Sound energy can be collected in the same way and focused onto a single point. When you cup your hand around your ear you are creating an imperfect parabolic collector. Owls have parabolic shaped faces that allow them to collect faint sounds of their prey.
One of the first widespread uses of this ability to capture faint sounds was detecting aircraft. The British developed a network of “sound mirrors” that were used from World War I through World War II.
The sound mirrors were normally rotated so the angle, or direction producing the loudest sounds could be determined. Using two sound mirrors at different positions generated two different bearings allowing the location of the sound source to be triangulated. Some large, stationery audio collectors are still standing today near the English Channel.
Acoustic aircraft location was critical once aircraft came into common use but was ultimately replaced by radar. The systems in these photos were developed by the Dutch in the 1930s.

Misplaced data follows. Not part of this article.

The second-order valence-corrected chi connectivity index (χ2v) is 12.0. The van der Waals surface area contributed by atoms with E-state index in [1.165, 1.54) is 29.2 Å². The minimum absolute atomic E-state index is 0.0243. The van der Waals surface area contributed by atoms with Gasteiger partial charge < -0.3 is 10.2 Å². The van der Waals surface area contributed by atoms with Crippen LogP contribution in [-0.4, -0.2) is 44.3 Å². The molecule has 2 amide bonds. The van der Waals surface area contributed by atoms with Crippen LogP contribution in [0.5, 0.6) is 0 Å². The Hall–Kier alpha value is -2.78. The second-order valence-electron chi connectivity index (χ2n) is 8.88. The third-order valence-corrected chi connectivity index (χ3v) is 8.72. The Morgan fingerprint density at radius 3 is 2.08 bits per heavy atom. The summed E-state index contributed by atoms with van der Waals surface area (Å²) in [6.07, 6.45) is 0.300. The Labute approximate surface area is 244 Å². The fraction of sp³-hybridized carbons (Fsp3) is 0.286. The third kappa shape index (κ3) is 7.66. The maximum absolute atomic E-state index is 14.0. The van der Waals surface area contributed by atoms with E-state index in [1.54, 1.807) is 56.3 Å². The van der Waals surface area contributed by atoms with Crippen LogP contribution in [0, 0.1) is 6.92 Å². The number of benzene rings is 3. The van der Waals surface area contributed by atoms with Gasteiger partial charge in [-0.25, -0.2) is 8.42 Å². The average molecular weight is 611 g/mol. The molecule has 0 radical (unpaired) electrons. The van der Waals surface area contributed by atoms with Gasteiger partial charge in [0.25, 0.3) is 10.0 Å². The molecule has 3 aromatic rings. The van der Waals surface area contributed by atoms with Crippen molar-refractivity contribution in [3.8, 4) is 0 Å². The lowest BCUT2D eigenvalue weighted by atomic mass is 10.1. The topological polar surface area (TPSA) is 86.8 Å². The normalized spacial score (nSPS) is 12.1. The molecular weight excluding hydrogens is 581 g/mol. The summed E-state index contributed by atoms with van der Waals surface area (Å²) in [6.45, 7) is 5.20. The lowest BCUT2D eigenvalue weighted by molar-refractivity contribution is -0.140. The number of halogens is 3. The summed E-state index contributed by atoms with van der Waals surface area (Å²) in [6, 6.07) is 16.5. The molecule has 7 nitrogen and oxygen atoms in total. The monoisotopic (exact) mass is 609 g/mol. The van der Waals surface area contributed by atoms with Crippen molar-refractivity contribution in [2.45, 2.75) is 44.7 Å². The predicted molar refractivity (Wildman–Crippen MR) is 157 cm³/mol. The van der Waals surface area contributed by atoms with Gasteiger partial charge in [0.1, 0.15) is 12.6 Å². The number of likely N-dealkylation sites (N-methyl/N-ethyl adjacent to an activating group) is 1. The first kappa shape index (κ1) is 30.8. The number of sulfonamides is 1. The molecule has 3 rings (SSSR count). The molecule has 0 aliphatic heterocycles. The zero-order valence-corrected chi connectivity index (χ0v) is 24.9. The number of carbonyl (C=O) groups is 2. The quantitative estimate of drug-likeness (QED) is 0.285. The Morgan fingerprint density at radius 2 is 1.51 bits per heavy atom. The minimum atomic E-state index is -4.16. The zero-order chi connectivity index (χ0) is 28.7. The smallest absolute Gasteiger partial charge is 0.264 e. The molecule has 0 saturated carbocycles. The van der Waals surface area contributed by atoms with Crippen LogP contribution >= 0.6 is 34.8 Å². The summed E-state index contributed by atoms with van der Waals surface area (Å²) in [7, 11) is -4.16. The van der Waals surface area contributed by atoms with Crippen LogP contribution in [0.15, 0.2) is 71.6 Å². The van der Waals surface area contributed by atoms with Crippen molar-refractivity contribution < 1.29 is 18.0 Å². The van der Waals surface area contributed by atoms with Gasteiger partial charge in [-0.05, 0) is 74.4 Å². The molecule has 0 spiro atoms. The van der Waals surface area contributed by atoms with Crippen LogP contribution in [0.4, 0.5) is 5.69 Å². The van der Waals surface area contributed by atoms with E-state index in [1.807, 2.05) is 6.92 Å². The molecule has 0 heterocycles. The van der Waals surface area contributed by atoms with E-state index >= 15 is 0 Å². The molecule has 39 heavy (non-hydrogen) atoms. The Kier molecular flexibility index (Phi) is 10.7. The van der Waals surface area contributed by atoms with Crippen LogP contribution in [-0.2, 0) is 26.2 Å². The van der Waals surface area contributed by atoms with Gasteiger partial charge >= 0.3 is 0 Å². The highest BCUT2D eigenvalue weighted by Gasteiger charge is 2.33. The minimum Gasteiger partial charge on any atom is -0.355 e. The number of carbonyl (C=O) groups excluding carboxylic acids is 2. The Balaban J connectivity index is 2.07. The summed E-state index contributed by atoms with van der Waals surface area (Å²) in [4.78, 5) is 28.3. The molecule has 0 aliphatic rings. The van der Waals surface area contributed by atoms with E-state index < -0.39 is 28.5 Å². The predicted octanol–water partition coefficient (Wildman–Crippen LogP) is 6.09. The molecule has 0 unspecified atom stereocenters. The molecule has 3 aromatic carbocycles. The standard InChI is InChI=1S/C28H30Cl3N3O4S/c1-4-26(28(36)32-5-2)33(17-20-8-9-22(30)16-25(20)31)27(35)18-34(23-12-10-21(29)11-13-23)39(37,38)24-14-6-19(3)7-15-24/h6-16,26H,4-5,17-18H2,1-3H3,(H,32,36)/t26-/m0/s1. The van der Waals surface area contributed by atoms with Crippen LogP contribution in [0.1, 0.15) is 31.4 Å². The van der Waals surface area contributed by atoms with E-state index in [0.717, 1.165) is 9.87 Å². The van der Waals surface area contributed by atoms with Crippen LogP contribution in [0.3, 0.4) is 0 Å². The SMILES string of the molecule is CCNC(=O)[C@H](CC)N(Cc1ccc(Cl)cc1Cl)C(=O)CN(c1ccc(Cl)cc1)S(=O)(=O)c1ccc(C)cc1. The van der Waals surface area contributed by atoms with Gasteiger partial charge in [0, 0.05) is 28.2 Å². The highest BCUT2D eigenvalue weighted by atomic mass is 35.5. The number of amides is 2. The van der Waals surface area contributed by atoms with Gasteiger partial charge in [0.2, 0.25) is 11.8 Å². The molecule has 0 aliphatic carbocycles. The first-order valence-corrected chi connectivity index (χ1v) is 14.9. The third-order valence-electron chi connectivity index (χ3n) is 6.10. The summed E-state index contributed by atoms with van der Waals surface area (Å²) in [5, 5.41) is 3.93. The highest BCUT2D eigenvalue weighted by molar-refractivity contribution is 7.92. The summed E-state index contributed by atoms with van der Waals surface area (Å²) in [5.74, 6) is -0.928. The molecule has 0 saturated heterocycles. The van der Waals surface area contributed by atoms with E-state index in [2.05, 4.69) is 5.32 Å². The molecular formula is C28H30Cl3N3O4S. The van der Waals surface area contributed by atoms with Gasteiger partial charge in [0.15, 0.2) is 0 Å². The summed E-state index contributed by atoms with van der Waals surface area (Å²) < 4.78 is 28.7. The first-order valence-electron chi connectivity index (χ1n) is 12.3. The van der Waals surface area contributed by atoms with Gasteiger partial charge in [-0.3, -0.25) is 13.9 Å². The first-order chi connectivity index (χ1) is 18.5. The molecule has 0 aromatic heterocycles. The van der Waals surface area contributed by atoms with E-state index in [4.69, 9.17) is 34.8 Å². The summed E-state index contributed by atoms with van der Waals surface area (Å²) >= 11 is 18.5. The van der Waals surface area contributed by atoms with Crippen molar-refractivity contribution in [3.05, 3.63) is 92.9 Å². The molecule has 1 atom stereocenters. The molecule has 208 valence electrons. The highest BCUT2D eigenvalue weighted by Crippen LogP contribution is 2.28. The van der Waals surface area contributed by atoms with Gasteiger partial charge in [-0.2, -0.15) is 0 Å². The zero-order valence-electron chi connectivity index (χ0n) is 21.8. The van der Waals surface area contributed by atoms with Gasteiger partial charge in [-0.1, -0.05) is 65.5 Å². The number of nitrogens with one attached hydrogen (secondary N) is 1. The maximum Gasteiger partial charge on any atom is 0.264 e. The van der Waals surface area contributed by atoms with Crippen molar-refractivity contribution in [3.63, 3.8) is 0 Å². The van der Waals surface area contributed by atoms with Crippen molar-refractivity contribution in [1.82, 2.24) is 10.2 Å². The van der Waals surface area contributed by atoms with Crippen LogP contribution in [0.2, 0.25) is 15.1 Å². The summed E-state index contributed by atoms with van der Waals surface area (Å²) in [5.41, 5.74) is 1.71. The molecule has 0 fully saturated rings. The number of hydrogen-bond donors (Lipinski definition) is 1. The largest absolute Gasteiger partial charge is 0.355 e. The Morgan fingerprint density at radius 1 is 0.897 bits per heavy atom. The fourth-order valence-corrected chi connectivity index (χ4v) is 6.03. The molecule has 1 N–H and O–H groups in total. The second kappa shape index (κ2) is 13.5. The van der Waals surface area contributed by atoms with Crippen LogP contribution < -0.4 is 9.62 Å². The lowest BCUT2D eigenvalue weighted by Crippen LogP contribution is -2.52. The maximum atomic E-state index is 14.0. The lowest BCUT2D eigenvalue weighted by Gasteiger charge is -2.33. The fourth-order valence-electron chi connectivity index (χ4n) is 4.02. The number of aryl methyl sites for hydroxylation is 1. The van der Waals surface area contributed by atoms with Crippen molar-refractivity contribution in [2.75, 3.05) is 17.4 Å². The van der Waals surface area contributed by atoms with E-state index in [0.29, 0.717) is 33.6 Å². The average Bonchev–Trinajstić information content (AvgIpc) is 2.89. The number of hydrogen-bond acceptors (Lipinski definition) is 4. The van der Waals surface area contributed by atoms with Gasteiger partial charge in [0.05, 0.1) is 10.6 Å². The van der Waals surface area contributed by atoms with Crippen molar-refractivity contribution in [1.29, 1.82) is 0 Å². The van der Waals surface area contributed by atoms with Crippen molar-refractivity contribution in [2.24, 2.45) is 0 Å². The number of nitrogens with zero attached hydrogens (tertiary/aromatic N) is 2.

Whether it was intentional or an accident, many buildings have “whisper chambers” where the shape of a wall forms a parabolic collector. A person standing at the focus point of the parabolic wall can hear faint conversations from considerable distances.
Why is the shape so important?
If the reflector is not a true parabolic shape the energy will not be focused on one point. The reflected energy will be scattered about instead. The images on the right show how the hemispherical shape reflects the energy but that energy is not focused onto a single focus point.
Think of how a magnifying glass must focus the sun’s energy precisely if you want to burn your initials into a block of wood. If the light is not focused you just have a bright spot.
In the same way, using a bowl of some type that is NOT a true parabolic shape will provide sound that is not focused and will have much less amplification.
So, how does a parabolic microphone work?
As we’ve discussed, all the sound energy entering directly in front of a parabolic collector will be focused onto a single point. The focusing of the sounds from a relatively large area onto one single point provides a significant “mechanical” amplification. When an electronic microphone is placed at that focus point the sound pressure acting on the sensing element has already been amplified before any electronic amplification is added to the signal.